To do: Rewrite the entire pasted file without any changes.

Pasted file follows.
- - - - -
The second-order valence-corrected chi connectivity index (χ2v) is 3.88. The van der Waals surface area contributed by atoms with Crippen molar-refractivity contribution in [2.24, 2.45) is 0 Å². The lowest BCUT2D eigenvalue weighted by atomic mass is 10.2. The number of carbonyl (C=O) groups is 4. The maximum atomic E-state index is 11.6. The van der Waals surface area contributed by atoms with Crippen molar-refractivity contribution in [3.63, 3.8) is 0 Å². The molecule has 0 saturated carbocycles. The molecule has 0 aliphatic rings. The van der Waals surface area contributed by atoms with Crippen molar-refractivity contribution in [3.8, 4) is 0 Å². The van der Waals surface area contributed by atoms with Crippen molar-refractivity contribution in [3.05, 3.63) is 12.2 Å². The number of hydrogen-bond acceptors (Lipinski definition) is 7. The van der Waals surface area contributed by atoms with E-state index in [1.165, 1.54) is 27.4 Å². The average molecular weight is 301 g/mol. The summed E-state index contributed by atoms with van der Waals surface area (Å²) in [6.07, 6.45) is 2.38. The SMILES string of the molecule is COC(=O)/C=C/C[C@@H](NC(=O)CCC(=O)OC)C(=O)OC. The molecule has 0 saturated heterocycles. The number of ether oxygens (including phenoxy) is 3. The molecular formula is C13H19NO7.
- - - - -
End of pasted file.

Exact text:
The second-order valence-corrected chi connectivity index (χ2v) is 3.88. The van der Waals surface area contributed by atoms with Crippen molar-refractivity contribution in [2.24, 2.45) is 0 Å². The lowest BCUT2D eigenvalue weighted by atomic mass is 10.2. The number of carbonyl (C=O) groups is 4. The maximum atomic E-state index is 11.6. The van der Waals surface area contributed by atoms with Crippen molar-refractivity contribution in [3.63, 3.8) is 0 Å². The molecule has 0 saturated carbocycles. The molecule has 0 aliphatic rings. The van der Waals surface area contributed by atoms with Crippen molar-refractivity contribution in [3.8, 4) is 0 Å². The van der Waals surface area contributed by atoms with Crippen molar-refractivity contribution in [3.05, 3.63) is 12.2 Å². The number of hydrogen-bond acceptors (Lipinski definition) is 7. The van der Waals surface area contributed by atoms with E-state index in [1.165, 1.54) is 27.4 Å². The average molecular weight is 301 g/mol. The summed E-state index contributed by atoms with van der Waals surface area (Å²) in [6.07, 6.45) is 2.38. The SMILES string of the molecule is COC(=O)/C=C/C[C@@H](NC(=O)CCC(=O)OC)C(=O)OC. The molecule has 0 saturated heterocycles. The number of ether oxygens (including phenoxy) is 3. The molecular formula is C13H19NO7.